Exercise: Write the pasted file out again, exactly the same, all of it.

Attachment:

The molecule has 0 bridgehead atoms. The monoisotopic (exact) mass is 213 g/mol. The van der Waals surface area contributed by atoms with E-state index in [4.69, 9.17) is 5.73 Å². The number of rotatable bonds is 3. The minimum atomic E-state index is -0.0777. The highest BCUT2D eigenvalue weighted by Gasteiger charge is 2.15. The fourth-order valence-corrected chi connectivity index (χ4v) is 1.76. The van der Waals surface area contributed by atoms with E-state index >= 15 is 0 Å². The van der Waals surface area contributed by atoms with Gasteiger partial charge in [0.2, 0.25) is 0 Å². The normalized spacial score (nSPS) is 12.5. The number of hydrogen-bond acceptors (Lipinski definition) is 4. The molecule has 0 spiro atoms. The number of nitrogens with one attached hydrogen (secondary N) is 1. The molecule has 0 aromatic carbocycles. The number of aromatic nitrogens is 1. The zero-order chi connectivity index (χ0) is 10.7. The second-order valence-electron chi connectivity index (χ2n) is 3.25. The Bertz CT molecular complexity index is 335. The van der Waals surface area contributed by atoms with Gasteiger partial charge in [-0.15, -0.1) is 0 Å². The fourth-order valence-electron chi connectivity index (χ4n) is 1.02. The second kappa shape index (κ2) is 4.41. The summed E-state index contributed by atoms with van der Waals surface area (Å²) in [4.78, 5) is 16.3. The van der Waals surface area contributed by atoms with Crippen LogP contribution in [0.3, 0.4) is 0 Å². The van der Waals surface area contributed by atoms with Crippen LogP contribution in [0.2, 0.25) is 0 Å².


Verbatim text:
The molecule has 0 bridgehead atoms. The monoisotopic (exact) mass is 213 g/mol. The van der Waals surface area contributed by atoms with E-state index in [4.69, 9.17) is 5.73 Å². The number of rotatable bonds is 3. The minimum atomic E-state index is -0.0777. The highest BCUT2D eigenvalue weighted by Gasteiger charge is 2.15. The fourth-order valence-corrected chi connectivity index (χ4v) is 1.76. The van der Waals surface area contributed by atoms with E-state index >= 15 is 0 Å². The van der Waals surface area contributed by atoms with Gasteiger partial charge in [0.2, 0.25) is 0 Å². The normalized spacial score (nSPS) is 12.5. The number of hydrogen-bond acceptors (Lipinski definition) is 4. The molecule has 0 spiro atoms. The number of nitrogens with one attached hydrogen (secondary N) is 1. The molecule has 0 aromatic carbocycles. The number of aromatic nitrogens is 1. The zero-order chi connectivity index (χ0) is 10.7. The second-order valence-electron chi connectivity index (χ2n) is 3.25. The Bertz CT molecular complexity index is 335. The van der Waals surface area contributed by atoms with Gasteiger partial charge in [-0.15, -0.1) is 0 Å². The fourth-order valence-electron chi connectivity index (χ4n) is 1.02. The second kappa shape index (κ2) is 4.41. The summed E-state index contributed by atoms with van der Waals surface area (Å²) in [4.78, 5) is 16.3. The van der Waals surface area contributed by atoms with Crippen LogP contribution in [0.3, 0.4) is 0 Å². The van der Waals surface area contributed by atoms with Crippen LogP contribution in [0.2, 0.25) is 0 Å².